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Switching Car Coolants Provides Fast Climate Benefits for US, World


Current HFC coolants are super greenhouse gases

Washington, DC 6 February 2013 - The US can use existing authority to help meet its pledge to reduce emissions by 17% below 2005 levels by 2020, although Congressional action will be needed to meet the steeper emission cuts needed to avoid the worst impacts of climate change. This is the conclusion of a report issued today by the World Resources Institute, Can the U.S. Get There From Here? Using Existing Federal Laws and State Action to Reduce Greenhouse Gas Emissions.

The WRI report concludes that “Eliminating HFCs [hydrofluorocarbons] represents the biggest opportunity for GHG emissions reductions behind power plants” and recommends that the U.S. Administration reduce HFCs using both the Montreal Protocol and the Clean Air Act.

"The WRI report confirms our finding that phasing out HFCs, methane, and other short-lived climate pollutants are necessary though not sufficient for meeting both US and international climate targets, which in turn are needed to prevent runaway climate change," said Durwood Zaelke, President of the Institute for Governance & Sustainable Development.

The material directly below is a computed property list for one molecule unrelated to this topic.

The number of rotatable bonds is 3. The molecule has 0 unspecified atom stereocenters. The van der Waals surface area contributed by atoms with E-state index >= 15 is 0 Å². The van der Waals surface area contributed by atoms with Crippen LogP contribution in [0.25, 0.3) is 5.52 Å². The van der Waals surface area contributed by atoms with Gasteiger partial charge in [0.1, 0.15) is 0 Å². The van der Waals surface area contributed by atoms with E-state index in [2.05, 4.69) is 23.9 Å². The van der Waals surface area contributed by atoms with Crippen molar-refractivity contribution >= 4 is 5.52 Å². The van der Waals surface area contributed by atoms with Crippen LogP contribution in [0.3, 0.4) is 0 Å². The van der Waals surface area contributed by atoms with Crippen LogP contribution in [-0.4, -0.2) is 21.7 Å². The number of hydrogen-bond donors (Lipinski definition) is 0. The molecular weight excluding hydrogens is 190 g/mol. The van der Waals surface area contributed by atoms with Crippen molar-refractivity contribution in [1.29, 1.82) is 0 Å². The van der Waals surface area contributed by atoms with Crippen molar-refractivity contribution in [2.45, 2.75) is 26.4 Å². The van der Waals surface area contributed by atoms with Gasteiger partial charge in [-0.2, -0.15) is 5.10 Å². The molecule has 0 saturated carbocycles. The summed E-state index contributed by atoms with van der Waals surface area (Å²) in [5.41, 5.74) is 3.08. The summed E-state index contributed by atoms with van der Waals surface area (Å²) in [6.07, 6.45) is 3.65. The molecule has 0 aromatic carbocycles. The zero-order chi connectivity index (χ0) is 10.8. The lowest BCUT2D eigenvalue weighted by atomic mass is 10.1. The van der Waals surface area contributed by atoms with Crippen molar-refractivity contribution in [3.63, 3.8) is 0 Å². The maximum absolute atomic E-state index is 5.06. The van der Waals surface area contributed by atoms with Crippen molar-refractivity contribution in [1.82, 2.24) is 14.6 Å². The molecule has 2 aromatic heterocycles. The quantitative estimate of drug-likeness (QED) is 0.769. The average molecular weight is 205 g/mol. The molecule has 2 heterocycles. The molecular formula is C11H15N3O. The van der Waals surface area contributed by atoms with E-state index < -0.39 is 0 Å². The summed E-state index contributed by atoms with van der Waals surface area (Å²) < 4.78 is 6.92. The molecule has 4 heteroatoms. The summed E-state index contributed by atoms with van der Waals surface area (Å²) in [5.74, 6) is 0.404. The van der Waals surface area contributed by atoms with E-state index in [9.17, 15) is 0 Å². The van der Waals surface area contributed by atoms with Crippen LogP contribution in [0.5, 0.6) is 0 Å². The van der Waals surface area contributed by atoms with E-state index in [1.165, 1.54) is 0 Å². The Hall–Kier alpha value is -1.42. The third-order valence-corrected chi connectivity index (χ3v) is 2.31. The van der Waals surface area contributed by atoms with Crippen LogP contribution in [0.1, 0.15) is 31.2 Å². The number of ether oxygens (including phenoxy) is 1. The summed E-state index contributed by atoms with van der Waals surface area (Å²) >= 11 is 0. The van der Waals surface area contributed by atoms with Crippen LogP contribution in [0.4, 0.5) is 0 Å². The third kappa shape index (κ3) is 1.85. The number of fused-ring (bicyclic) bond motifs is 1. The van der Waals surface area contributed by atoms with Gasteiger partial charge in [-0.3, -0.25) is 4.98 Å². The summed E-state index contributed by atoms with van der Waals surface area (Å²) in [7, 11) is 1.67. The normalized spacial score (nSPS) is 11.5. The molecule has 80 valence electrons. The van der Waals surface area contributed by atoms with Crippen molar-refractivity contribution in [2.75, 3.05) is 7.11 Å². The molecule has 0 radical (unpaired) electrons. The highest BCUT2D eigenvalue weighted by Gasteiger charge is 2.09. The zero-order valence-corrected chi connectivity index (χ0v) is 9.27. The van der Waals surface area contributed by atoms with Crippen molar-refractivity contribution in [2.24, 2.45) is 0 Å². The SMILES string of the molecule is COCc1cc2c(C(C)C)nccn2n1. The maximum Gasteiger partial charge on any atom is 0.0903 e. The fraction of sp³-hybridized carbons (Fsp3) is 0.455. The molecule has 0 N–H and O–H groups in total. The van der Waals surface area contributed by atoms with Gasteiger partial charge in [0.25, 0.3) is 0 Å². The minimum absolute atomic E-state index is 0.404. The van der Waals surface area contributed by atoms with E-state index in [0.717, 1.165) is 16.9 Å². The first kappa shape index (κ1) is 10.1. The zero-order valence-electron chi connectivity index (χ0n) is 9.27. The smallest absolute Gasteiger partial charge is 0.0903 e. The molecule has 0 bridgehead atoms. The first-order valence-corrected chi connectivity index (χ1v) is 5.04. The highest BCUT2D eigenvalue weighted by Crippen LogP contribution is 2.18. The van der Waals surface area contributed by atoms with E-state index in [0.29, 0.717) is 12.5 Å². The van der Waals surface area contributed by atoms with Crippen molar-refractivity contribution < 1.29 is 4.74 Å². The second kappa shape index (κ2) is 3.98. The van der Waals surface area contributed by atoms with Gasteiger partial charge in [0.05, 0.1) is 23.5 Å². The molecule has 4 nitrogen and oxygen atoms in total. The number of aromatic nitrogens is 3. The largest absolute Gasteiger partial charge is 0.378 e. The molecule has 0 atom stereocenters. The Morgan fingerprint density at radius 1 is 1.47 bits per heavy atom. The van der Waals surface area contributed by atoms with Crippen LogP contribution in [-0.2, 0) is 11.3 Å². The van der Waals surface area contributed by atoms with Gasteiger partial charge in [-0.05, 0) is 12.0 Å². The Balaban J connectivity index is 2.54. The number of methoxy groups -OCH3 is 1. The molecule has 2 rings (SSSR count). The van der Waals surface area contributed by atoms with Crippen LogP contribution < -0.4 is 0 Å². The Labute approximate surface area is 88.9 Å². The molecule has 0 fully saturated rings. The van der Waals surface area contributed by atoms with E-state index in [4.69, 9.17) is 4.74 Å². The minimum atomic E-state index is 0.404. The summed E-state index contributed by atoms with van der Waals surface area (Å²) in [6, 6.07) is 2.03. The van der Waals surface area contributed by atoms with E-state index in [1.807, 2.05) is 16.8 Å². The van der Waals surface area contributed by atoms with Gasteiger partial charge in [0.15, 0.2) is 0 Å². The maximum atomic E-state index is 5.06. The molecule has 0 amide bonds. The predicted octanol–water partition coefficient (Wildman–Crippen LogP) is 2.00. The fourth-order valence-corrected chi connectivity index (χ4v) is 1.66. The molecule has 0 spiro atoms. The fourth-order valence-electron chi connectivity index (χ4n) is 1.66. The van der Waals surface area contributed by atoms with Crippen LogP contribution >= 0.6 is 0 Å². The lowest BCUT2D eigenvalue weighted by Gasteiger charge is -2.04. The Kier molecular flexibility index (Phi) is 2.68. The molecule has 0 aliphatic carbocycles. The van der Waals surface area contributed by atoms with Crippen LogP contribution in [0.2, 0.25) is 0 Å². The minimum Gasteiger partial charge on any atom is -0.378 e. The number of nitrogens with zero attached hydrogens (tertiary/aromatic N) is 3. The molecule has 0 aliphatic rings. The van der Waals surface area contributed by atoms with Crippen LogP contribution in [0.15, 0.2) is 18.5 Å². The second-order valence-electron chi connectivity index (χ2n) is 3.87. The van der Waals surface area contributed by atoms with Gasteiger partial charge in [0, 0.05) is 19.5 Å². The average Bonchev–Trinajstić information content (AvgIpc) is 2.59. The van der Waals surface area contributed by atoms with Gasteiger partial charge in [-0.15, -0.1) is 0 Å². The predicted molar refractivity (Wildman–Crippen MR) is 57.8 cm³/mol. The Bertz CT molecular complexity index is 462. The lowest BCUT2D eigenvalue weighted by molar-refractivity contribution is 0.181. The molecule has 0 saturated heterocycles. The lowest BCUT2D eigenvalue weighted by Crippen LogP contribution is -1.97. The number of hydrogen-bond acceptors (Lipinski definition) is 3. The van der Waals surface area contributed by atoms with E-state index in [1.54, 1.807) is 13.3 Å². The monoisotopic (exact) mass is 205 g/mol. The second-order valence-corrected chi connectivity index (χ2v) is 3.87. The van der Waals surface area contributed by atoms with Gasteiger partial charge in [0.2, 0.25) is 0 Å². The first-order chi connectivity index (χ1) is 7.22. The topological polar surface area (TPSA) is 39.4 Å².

The US, along with Canada and Mexico, has proposed phasing down HFCs under the Montreal Protocol. In addition to support from US industry, more than 100 countries have shown support for the proposal, although China and India and a few remaining countries have yet to agree to launch formal negotiations on a phase down schedule.

“HFCs have been the fastest growing climate pollutant in the US, and phasing them down globally would provide the biggest single piece of climate mitigation available to the world today,” said Zaelke.

In the US, the biggest HFC target is the car market, where up to half of the HFCs are used in car air conditioning systems. General Motors is already shifting to climate-friendly alternatives and getting credit under the CAFE standards. GM is using a new car coolant from Honeywell and DuPont that has little impact on climate.

“The car sector can eliminate the current climate-damaging HFCs fast. The last coolant switch was done by US carmakers in three years (1990-1994), and protected both the stratospheric ozone layer and the climate system,” said Zaelke.

The US EPA is currently reviewing petitions from environmental groups to cancel approval for specific uses of HFCs, when there are clear alternatives, including for car air conditioners. The US EPA also is actively assisting the Climate & Clean Air Coalition to Reduce SLCPs with HFC projects, including organizing workshops to show that alternatives to HFC are already available in many sectors already, and many others will soon be commercialized.

WRI’s report is here.